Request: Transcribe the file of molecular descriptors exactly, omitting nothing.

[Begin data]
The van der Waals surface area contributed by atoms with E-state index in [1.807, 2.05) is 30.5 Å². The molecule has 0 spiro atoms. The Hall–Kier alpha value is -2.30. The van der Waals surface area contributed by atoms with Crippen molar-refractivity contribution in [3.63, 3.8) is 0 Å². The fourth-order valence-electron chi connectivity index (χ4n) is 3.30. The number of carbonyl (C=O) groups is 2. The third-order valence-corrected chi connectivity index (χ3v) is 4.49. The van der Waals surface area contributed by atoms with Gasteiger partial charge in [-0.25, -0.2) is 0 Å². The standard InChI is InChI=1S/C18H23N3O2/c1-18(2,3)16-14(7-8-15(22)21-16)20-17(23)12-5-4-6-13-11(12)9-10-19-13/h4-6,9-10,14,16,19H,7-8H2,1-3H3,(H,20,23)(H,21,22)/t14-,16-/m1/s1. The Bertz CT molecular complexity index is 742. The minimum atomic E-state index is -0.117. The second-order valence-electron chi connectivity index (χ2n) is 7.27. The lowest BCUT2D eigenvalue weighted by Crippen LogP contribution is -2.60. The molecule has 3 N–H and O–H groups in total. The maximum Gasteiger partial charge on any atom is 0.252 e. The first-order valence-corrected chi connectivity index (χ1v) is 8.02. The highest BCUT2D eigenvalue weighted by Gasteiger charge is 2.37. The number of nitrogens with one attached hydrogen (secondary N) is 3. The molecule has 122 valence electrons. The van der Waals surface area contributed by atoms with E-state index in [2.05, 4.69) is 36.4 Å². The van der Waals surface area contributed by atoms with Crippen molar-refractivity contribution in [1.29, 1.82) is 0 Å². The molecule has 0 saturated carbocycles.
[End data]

The van der Waals surface area contributed by atoms with E-state index in [1.807, 2.05) is 30.5 Å². The molecule has 0 spiro atoms. The Hall–Kier alpha value is -2.30. The van der Waals surface area contributed by atoms with Crippen molar-refractivity contribution in [3.63, 3.8) is 0 Å². The fourth-order valence-electron chi connectivity index (χ4n) is 3.30. The number of carbonyl (C=O) groups is 2. The third-order valence-corrected chi connectivity index (χ3v) is 4.49. The van der Waals surface area contributed by atoms with Gasteiger partial charge in [-0.25, -0.2) is 0 Å². The standard InChI is InChI=1S/C18H23N3O2/c1-18(2,3)16-14(7-8-15(22)21-16)20-17(23)12-5-4-6-13-11(12)9-10-19-13/h4-6,9-10,14,16,19H,7-8H2,1-3H3,(H,20,23)(H,21,22)/t14-,16-/m1/s1. The Bertz CT molecular complexity index is 742. The minimum atomic E-state index is -0.117. The second-order valence-electron chi connectivity index (χ2n) is 7.27. The lowest BCUT2D eigenvalue weighted by Crippen LogP contribution is -2.60. The molecule has 3 N–H and O–H groups in total. The maximum Gasteiger partial charge on any atom is 0.252 e. The first-order valence-corrected chi connectivity index (χ1v) is 8.02. The highest BCUT2D eigenvalue weighted by Gasteiger charge is 2.37. The number of nitrogens with one attached hydrogen (secondary N) is 3. The molecule has 122 valence electrons. The van der Waals surface area contributed by atoms with E-state index in [2.05, 4.69) is 36.4 Å². The van der Waals surface area contributed by atoms with Crippen molar-refractivity contribution in [1.29, 1.82) is 0 Å². The molecule has 0 saturated carbocycles.